I made a post recently on my other blog, Cartastrophe, about the misuse of map elements. I feel like it belongs here, too, as it’s somewhat about cartography education, so here’s a link if you’d like to head on over.
Gentle readers, welcome back. Forgive my prolonged absence (even lengthier on Cartastrophe). I’m unemployed, and it turns out that being unemployed can be a great deal of work, as I’ve been working harder these past couple months than when I was actually being paid. Much of my time has gone to building an atlas of my river transit maps, but I’ve also been taking some time to work on other projects.
One of those projects which I’ve lately taken on as an amusing diversion is making Tweet Maps, which are simply maps that can be constructed within a post on Twitter. Here’s one I put up earlier today on my account, @pinakographos:
Prime Meridian: North Sea (((GBR))) English Channel (((FRA-ESP))) Mediterranean Sea (((DZA-MLI-BFA-TGO-GHA))) Gulf of Guinea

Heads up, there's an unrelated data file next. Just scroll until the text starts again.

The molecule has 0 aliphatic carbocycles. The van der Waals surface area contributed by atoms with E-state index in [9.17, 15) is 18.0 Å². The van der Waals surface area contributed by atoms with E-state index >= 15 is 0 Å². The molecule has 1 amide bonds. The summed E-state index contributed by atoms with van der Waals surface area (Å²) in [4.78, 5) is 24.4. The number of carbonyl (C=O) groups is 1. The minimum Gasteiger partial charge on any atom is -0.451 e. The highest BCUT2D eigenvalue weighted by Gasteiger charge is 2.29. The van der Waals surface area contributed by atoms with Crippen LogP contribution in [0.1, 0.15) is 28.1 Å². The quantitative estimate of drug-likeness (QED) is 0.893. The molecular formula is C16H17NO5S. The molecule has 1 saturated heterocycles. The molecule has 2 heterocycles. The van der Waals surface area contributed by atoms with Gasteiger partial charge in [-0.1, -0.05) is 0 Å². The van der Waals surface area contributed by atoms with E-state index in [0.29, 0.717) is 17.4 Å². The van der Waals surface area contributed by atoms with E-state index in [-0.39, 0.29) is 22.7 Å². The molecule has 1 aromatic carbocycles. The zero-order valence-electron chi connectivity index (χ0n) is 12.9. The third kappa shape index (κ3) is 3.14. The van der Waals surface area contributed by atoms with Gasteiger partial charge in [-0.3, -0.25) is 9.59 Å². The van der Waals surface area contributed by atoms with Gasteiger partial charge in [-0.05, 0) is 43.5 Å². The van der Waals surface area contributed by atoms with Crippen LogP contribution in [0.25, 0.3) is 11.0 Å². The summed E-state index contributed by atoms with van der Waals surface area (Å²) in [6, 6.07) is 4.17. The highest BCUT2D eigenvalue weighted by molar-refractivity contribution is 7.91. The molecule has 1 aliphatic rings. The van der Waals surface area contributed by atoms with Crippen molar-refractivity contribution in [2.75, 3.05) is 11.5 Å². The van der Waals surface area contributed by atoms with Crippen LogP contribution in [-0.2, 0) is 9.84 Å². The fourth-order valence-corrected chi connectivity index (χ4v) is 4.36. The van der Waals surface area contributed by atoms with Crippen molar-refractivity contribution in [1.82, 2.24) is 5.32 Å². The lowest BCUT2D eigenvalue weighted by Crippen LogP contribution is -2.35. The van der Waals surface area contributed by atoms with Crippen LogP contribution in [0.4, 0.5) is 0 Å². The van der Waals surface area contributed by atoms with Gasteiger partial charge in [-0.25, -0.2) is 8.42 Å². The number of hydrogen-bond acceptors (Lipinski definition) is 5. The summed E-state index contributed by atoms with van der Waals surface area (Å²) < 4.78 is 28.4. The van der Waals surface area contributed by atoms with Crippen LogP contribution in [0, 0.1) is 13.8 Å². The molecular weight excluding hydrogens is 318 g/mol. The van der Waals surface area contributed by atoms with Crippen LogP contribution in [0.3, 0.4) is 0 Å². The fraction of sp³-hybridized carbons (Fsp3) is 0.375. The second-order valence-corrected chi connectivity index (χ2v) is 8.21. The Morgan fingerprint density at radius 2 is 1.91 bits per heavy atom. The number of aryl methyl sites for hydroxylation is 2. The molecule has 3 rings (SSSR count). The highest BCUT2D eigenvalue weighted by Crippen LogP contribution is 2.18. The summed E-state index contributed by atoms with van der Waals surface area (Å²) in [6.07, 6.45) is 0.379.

It’s a fun challenge, and it gives cause to think a bit more deeply about how representations are constructed, and what a map really is. Something I used to tell my students was that map readers are used to looking through maps — ignoring the representation and instead seeing the place it stands for. When most of us look at a map of Iceland, we don’t see patches of colors and lines and letters. We just see Iceland. But cartographers work in the layer of representation, and don’t have the luxury of looking through it. We have to create that transition between seeing bits of ink and imagining a territory.
Making these Tweet Maps is a nice way for me to break out of the standard cartographic visual paradigm and think about how little it can really take to convey a space. I also hope that the unfamiliarity of this map style will make it just a bit harder for readers to simply look through the representation, and become more aware of that intermediate step that occurs between seeing some marks on a page and seeing the place that it symbolizes.
But mostly I just do them because they amuse me.
For more maps in the series, look for the #TweetMaps hashtag on Twitter.